When it comes to video marketing, there are a few levers you can pull to figure out how to better reach your audience — video length is one of them. So is short or long form better? This month’s top video shows that if you want to keep viewers’ attention, keep it short.
Need proof? Earlier this month, New York plastic surgeon Daniel Del Vecchio, MD uploaded a video entitled, “This Asian Patient Wanted a Big Butt and Was Not Disappointed”. Since then, it’s been watched more than 2,000 times, tallied over 7 hours of viewing time, and earned the No. 1 spot as RealSelf’s Top Doctor Video of the Month. Those would be compelling statistics for any video about fat transfer but what’s really impressive is that the entire thing lasts all of 9 seconds.
Truth is viewers love short videos. Today’s aesthetic consumers are time-pressed multi-taskers, balancing jam-packed days with the long-term pursuit of trustworthy information about their options. With few words and simple actions, Del Vecchio’s video gives them what they need without taking up their time.
Keeping your videos short — 60 seconds or less is a good guideline — is important for another reason: More people are viewing video on the go, using tablets and smartphones for quick-hit information wherever they are. On RealSelf, for example, 46% of total minutes of video were watched on smartphones and tablets so far this month, with almost half of that (22%) coming from phones.
Such numbers clearly underscore the power of video marketing in general and short videos in particular. To get even more out of your own video marketing:
Use a compelling thumbnail to entice viewers to click: Chances are potential patients will first see your videos in reduced-size snapshots known as thumbnails, so make sure the image in question grabs their attention. Even without motion, Dr. Del Vecchio’s close-up of his patient’s posterior makes it perfectly clear what the viewer is about to get into.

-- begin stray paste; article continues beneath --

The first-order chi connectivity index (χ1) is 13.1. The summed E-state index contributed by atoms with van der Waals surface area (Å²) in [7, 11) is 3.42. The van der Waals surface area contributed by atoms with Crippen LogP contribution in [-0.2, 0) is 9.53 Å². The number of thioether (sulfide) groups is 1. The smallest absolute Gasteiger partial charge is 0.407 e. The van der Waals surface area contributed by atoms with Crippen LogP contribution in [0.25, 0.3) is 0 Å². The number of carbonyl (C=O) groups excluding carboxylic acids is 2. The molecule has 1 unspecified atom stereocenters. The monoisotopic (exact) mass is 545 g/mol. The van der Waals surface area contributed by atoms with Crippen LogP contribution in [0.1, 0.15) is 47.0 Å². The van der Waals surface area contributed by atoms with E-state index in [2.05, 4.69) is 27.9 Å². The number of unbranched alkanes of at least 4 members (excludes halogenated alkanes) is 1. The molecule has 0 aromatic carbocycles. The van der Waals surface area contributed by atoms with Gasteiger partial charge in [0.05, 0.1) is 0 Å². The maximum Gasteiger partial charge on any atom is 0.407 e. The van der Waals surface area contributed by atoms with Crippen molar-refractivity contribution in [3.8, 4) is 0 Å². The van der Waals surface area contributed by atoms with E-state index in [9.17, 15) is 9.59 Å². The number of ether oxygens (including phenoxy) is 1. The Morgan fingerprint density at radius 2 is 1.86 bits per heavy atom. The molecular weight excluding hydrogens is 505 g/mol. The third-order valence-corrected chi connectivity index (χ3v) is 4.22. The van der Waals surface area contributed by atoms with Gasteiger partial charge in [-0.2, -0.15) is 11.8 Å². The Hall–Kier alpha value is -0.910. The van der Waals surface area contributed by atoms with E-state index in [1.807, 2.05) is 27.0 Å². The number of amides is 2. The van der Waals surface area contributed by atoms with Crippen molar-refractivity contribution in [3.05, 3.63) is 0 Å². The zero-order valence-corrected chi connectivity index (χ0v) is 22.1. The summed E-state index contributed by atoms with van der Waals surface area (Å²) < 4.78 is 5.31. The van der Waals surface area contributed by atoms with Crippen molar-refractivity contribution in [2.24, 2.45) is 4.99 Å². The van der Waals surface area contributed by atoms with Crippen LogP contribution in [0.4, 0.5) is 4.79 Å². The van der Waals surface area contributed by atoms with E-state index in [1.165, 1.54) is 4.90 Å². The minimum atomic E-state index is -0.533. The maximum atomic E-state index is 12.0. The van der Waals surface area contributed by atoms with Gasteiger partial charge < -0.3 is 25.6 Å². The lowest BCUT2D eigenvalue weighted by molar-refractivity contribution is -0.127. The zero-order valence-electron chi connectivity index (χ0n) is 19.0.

Write conversational headlines in easy-to-understand language: There’s a time and place for in-depth and highly technical explanations of specific procedures; the title of your video is not it. The title of Del Vecchio’s video — “This Asian Patient Wanted a Big Butt and Was Not Disappointed” — not only keeps things simple but also personalizes the subject and puts the focus where it belongs: the patient’s quest for a bigger backside (highlighting the beauty problem versus calling out a specific procedure) and her satisfaction.
Use innovative camera angles: Look at retail giants like Zappos or ASOS, and you’ll see that they have video for every single product they sell — and this is in addition to multiple images of the product. Video enhances and informs a consumer’s online shopping experience and this fat transfer video is the perfect supplement for those researching the procedure.
In fact, the same evolution that’s reinventing online shopping for shoes and dresses is likely to have a similar impact on the “decision journey” consumers make as they research their aesthetic options, a trend that poses both challenges and opportunities for doctors. As Del Vecchio puts it,
I think that we, as plastic surgeons, definitely need to be more fashion-conscious. We need to appreciate what beautiful is — not only in the body but also in clothing and shoes — because it will put us in better touch with our patients.